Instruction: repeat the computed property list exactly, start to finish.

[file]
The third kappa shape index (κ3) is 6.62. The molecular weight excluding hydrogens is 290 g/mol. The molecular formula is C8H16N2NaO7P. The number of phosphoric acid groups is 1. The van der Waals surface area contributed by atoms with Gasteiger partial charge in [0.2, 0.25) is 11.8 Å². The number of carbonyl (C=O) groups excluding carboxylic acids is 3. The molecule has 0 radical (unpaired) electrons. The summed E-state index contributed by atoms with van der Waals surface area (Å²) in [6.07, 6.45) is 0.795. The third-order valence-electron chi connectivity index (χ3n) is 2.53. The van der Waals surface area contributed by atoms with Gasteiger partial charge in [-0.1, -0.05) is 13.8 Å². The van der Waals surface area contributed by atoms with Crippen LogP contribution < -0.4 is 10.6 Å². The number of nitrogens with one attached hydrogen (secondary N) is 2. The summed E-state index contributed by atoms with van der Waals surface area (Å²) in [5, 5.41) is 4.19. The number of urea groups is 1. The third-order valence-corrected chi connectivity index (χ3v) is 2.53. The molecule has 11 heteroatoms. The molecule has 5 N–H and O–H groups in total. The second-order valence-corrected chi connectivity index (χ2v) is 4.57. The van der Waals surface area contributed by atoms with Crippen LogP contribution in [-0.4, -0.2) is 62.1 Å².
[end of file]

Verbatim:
The third kappa shape index (κ3) is 6.62. The molecular weight excluding hydrogens is 290 g/mol. The molecular formula is C8H16N2NaO7P. The number of phosphoric acid groups is 1. The van der Waals surface area contributed by atoms with Gasteiger partial charge in [0.2, 0.25) is 11.8 Å². The number of carbonyl (C=O) groups excluding carboxylic acids is 3. The molecule has 0 radical (unpaired) electrons. The summed E-state index contributed by atoms with van der Waals surface area (Å²) in [6.07, 6.45) is 0.795. The third-order valence-electron chi connectivity index (χ3n) is 2.53. The van der Waals surface area contributed by atoms with Gasteiger partial charge in [-0.1, -0.05) is 13.8 Å². The van der Waals surface area contributed by atoms with Crippen LogP contribution < -0.4 is 10.6 Å². The number of nitrogens with one attached hydrogen (secondary N) is 2. The summed E-state index contributed by atoms with van der Waals surface area (Å²) in [5, 5.41) is 4.19. The number of urea groups is 1. The third-order valence-corrected chi connectivity index (χ3v) is 2.53. The molecule has 11 heteroatoms. The molecule has 5 N–H and O–H groups in total. The second-order valence-corrected chi connectivity index (χ2v) is 4.57. The van der Waals surface area contributed by atoms with Crippen LogP contribution in [-0.4, -0.2) is 62.1 Å².